Physical therapy essential to Andrews Institute's stem cell knee cartilage trial — 3 insights

Written by Eric Oliver | December 08, 2017 | Print  |

Physical therapy is playing an important role in a clinical trial being conducted at Gulf Breeze, Fla.-based Andrews Institute for Orthopaedics & Sports Medicine, where stem cells are being used to regenerate knee cartilage.

Here's what you should know:


1. Adam Anz, MD, is conducting the trial. Three steps are crucial to the trial's success are: the surgical procedure, multiple injections of a patient's stem cells and the postoperative physical therapy process.


2. Dr. Anz said cartilage stimulation is important to help the cartilage develop weight bearing properties as it heals. He said, "We've found that loading the cartilage with weight-bearing physical therapy is the way to get good cartilage to heal and grow, as we've been supplementing it with our body's own stem cells."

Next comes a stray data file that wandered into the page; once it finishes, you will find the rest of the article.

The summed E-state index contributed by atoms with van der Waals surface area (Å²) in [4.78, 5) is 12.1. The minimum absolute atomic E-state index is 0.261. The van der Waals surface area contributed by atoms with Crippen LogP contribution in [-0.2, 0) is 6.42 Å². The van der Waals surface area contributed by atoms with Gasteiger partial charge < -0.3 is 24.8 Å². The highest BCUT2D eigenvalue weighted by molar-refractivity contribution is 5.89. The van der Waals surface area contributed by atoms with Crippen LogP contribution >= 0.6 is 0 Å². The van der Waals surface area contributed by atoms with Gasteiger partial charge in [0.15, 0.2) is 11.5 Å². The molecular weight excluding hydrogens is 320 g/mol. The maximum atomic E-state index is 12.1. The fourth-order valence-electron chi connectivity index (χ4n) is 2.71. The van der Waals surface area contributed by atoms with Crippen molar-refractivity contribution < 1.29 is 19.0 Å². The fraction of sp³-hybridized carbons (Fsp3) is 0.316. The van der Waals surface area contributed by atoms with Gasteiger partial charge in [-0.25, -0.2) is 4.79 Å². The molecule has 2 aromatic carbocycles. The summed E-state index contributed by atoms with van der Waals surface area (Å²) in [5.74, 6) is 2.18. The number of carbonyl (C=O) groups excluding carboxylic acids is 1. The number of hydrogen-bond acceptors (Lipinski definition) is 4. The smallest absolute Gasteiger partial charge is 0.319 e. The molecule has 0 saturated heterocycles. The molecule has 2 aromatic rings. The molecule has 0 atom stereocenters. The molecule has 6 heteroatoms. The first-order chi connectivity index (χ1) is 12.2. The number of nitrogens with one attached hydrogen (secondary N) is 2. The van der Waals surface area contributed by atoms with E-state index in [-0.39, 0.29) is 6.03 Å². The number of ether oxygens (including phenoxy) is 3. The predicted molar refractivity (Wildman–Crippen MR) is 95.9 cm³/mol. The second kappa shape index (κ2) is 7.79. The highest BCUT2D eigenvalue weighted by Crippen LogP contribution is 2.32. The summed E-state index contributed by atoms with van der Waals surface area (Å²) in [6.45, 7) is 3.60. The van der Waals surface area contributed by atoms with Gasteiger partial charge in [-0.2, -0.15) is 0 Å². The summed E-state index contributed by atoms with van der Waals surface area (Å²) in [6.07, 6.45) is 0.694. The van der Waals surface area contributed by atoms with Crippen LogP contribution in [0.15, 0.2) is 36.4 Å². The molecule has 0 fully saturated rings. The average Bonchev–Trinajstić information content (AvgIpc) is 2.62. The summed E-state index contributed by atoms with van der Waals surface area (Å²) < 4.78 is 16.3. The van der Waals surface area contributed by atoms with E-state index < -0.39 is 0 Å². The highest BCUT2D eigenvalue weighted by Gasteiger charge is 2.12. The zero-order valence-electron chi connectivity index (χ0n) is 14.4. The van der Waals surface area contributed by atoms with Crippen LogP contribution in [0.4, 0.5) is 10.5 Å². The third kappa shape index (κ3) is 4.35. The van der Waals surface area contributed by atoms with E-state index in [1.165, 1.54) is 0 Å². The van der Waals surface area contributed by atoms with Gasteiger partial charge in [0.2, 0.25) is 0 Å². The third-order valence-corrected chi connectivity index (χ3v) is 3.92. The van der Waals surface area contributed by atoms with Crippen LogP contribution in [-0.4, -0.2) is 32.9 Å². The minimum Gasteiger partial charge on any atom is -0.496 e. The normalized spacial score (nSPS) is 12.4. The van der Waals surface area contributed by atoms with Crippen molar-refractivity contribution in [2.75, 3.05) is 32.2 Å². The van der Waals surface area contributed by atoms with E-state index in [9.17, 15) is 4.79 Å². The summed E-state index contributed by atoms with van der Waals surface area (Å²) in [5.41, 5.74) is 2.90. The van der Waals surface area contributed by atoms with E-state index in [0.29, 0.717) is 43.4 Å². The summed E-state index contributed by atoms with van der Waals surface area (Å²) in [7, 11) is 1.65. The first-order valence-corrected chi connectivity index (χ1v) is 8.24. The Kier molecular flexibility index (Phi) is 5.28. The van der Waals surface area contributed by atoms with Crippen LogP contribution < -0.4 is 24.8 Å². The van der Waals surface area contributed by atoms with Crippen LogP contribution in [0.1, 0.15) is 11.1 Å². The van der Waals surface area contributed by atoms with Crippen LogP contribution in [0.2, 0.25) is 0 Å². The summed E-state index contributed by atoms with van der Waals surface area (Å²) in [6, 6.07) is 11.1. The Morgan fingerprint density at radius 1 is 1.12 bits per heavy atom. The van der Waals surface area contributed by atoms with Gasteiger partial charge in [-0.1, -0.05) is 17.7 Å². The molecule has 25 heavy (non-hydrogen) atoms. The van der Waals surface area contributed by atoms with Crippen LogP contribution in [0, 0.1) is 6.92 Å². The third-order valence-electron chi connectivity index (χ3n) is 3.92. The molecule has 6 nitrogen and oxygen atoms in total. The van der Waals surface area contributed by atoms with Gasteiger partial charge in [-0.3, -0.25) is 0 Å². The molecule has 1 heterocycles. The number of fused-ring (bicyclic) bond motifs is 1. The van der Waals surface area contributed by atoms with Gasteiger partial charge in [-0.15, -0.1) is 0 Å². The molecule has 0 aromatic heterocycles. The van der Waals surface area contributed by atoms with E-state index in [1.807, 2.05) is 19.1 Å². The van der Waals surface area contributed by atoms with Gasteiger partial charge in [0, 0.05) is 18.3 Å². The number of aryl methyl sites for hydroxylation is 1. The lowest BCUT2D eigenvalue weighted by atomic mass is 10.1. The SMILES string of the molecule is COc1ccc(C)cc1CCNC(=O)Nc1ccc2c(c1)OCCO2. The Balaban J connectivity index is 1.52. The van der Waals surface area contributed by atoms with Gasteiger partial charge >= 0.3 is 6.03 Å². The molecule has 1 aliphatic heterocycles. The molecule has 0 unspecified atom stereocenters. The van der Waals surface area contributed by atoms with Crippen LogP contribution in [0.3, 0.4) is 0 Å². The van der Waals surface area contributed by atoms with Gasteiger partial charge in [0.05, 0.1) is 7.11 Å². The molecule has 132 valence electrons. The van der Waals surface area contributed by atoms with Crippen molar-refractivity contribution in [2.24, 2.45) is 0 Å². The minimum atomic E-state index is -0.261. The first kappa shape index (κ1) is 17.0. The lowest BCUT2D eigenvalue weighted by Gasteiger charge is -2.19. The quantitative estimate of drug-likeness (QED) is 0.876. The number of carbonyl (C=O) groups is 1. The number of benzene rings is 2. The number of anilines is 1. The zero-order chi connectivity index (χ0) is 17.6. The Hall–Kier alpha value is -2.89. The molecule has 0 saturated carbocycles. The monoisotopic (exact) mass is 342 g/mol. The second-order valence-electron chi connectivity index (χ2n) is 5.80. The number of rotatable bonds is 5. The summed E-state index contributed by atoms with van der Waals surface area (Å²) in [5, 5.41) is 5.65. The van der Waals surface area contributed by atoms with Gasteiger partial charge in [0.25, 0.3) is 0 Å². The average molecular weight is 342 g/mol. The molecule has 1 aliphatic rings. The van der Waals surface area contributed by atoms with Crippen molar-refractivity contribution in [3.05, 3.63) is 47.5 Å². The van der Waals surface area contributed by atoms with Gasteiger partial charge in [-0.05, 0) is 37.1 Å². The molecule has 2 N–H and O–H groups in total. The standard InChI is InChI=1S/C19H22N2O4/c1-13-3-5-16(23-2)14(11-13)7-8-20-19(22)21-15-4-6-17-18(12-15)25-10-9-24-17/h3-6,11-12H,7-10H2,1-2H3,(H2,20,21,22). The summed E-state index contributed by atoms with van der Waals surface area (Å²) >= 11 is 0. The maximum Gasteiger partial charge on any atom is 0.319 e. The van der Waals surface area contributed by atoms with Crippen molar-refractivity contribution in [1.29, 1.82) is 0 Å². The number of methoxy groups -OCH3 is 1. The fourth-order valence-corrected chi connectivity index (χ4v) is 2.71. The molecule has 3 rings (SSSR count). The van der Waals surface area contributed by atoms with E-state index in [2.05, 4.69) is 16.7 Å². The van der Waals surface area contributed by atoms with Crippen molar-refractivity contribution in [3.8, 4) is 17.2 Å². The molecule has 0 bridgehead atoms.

3. If a patient receiving a stem cell treatment doesn't receive physical therapy, the healing cartilage may make the bone and joint very stiff.


However, when a patient receives physical therapy and moves their joint, static loading allows for the two bone surfaces to come together without damaging cartilage, and it also allows the stem cells to aid in the healing process.


Dr. Anz said, "In this study, as well as in everyday life as orthopaedic surgeons, you need to manage the whole recovery for the patient through the healing process. That involves being really plugged in and communicating with your physical therapists."


More articles on sports medicine:
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Drs. Neal ElAttrache, James Andrews & more: 11 orthopedic surgeons treating professional athletes
Cavaliers' Derrick Rose returns to Cleveland Clinic for rehabilitation: 4 takeaways

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